After a brief period of intermission, protesters returned to the streets of Bangkok this past week. Unlike last year’s protests, clashes between protesters and the police are becoming more frequent. The increasing level of violence is a major risk to the movement that is already suffering from a dwindling number of protesters due to the pandemic.
A new strategy is urgently needed before all of the progress made is wasted.
Tension and anger in society is building up to an all-time high. Police brutality is also intensifying at a comparable rate. More worryingly, faith in peaceful protests is on a rapid decline as calls for physical retaliation against the authorities are echoed across social networks.
As Thailand builds up to what seems to be an inevitable violent climax, we need to remind ourselves of the big picture. If the goal is to restore Thailand’s democracy, it is paramount to recognize that violence is unlikely to give us what we want. We only need to look at what happened 44 years ago in this country.
The Thammasat Massacre in 1976 is a painful memory for every supporter of the movement.
Students with democratic aspirations were framed as communist insurgents and bombarded with military armament inside the university’s Tha Phra Chan campus. Driven by anger and vengeance, many of the students fled to the jungle to join the Communist Party of Thailand (CPT) to receive combat training and munitions.
However, the CPT never stood a chance against the Thai military. The Sino-Soviet Split brought Thai government and the Chinese Communist Party (CCP) closer together through a common enemy in the pro-Soviet Vietnam. After the CCP agreed with the Thai government to stop funding and suspend weapon support, the CPT was doomed. They had no choice but to retreat from the jungles and surrender through an amnesty bill under Prime Minister Prem Tinsulanonda.
This mistake should never be repeated at any cost. The escalation of violence will only enhance the government’s legitimacy in its use of force and will only cause needless loss of lives when there is very little chance of winning.
Even if there is a chance of toppling this regime by force, it is an incredibly dangerous proposition to be hoping for. There are more than enough liberators-turned-dictators in this world. Muammar Gaddafi came to power by overthrowing Idris of Libya in a 1969 coup d’état under the pretext of liberating Libya from a “decadent regime.”
He would go on to become the longest-serving dictator in the history of Libya and the Arab World. There are simply no safeguards against revolutionary committees from becoming dictators themselves.
Instead of embracing violence, we should look to Ukraine’s victorious Orange Revolution for inspiration. Ukraine’s 2004 Presidential Election had everything Thailand is familiar with: massive corruption, ballot stuffing, electoral fraud, and voter intimidation.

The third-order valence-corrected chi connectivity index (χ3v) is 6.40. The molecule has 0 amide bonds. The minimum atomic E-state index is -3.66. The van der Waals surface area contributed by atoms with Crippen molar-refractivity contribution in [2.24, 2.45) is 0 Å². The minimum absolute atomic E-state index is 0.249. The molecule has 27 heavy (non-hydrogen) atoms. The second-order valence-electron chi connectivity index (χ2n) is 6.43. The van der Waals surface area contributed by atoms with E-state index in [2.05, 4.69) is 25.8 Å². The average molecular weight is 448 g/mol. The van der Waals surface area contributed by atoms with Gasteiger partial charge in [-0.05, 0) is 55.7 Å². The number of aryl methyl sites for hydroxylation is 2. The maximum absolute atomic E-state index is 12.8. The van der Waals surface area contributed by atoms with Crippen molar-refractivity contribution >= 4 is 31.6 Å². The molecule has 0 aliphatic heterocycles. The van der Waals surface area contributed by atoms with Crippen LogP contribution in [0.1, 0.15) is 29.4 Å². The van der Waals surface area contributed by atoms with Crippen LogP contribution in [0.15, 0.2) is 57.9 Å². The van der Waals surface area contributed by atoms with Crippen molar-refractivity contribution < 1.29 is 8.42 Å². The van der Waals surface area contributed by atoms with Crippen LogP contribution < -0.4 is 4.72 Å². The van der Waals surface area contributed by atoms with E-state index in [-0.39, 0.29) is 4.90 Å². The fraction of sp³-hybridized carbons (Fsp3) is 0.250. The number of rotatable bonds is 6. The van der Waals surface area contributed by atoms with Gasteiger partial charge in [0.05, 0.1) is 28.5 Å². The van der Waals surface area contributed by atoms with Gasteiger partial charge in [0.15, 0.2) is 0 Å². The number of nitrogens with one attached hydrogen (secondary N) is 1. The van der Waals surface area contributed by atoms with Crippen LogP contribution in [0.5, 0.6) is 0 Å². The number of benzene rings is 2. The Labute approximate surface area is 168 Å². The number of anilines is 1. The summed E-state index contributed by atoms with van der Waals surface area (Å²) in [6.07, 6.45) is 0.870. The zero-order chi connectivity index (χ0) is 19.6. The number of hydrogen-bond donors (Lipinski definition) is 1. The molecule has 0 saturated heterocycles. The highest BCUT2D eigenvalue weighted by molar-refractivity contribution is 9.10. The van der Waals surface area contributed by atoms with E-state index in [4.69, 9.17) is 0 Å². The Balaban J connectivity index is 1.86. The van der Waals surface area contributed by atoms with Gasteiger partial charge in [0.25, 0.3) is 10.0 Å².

The revolution started on 22 November 2004, one day after the Presidential Election. People rushed to Maidan – Kiev’s Independence Square – in a public display of defiance against electoral corruption. The movement was so popular that it was able to draw up to one million people to join on certain days, despite the freezing weather.
The movement was successful because it was peaceful and inclusive. People from all walks of life, all kinds of professions, of all ages were compelled to attend the protest and felt safe enough to do so. They did not fall into the trap of becoming violent, despite suffering from police intimidation. The movement quickly grew from just a few hundreds of people into an entire city – a tent city.
The movement was won on 3 December 2004 when the Supreme Court issued a verdict to annul the fraudulent election, which was unprecedented given the court’s tendency to side with the government. Viktor Yushchenko, leader of the opposition, would later be confirmed as the winner of the re-election on 11 January 2005, completing the peaceful revolution.
The latest round of violence is taking us further away from this path. Public mockery of the PDRC protesters and government supporters across social media is also widening the gap among the population even more. There is no chance of winning this fight if things keep progressing this way. The movement must be reconsidered and reimplemented to be more inclusive, more creative, and more peaceful.
PDRC rallies in 2014 were greatly successful in this regard. Their rallies felt safe enough for protesters to bring their children. They were also successful in recruiting people from various sectors of society. Thai Airways employees, doctors and nurses, rubber farmers, and university professors had absolutely nothing in common except for their dissatisfaction against Yingluck’s government.
It would be wise to replicate PDRC’s success.
What this movement needs is a show of defiance, not retaliation. It needs to gain the support of society’s hearts and minds. Restaurant businesses, musicians, healthcare workers, construction workers, new graduates, and airline industries are just a few groups of people already angry with the government.
If removing Prayut and his supporting cast is the common goal, there is definitely a very long line of people willing to participate, but not if the protests keep getting more and more violent.
This government’s endorsement of police brutality is unforgivable. But if this movement is to be won, emotion needs to be set aside. The escalating usage of force must stop before it is too late.